Pressure from grassroots opponents of the U.S. Army’s attempt to seize 420,000 acres of privately-owned land in southeast Colorado is starting to produce some results in Washington. While he’s been a lukewarm supporter of Colorado ranchers in their fight with the Department of Defense as it seeks to expand the Pinon Canyon Maneuver Site, U.S. Sen. Ken Salazar (D-CO) is feeling the heat now that the November elections are less than six weeks away.
Salazar made the following statement condemning eminent domain just weeks after the Democratic National Convention.
“I continue to strongly oppose the use of eminent domain to expand Pinon Canyon in southeastern Colorado,” Salazar said. “The Army has said it would not use that power if the expansion were approved, but I support any measure that would put this promise into law.” He added that the Army must follow due process with all the attendant studies and impact statements, something ranchers say hasn’t been the case thus far.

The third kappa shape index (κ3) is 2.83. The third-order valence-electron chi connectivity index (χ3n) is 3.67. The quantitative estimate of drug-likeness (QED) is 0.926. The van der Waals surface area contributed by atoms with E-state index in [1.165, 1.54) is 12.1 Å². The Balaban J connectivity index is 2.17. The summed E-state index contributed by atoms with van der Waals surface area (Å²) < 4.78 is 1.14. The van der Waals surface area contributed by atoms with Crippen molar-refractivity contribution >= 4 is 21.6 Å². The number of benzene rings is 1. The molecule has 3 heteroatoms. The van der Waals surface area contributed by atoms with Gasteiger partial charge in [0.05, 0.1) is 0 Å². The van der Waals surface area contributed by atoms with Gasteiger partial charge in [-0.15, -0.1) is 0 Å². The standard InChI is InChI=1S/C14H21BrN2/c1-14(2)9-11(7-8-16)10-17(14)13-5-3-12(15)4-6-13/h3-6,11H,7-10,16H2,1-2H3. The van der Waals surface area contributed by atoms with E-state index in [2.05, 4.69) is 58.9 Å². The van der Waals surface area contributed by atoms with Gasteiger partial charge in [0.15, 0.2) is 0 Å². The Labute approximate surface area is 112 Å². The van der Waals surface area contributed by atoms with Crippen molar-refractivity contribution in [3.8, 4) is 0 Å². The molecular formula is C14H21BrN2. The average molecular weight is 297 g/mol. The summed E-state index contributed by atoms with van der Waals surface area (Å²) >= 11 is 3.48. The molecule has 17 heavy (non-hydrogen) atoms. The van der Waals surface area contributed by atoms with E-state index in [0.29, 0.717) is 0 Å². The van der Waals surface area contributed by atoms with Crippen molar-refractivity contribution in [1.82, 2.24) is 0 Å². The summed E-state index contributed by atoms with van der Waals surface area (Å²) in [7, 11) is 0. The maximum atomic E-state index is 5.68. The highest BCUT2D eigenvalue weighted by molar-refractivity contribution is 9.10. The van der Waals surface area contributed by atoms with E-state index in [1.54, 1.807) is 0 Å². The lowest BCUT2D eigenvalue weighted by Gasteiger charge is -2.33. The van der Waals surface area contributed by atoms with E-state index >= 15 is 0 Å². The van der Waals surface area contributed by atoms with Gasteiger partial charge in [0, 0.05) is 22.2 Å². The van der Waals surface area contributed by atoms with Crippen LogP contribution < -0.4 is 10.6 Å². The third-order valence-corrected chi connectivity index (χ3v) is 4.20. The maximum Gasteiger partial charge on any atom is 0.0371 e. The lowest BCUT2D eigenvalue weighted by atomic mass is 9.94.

“Before any acquisition occurs with taxpayer dollars, we must honor the process we put in place last year to get answers from the Army on whether they even need the land or, if they acquired the land, what effect it would have on southeastern Colorado,” Salazar says.
According to the ranchers caught in the middle of all this, Salazar’s opposition is good but not good enough. They say a checkerboard land grab would make the acquisition of other ranchers’ land a certainty because it would devalue adacent parcels as well as those in the immediate vicinity.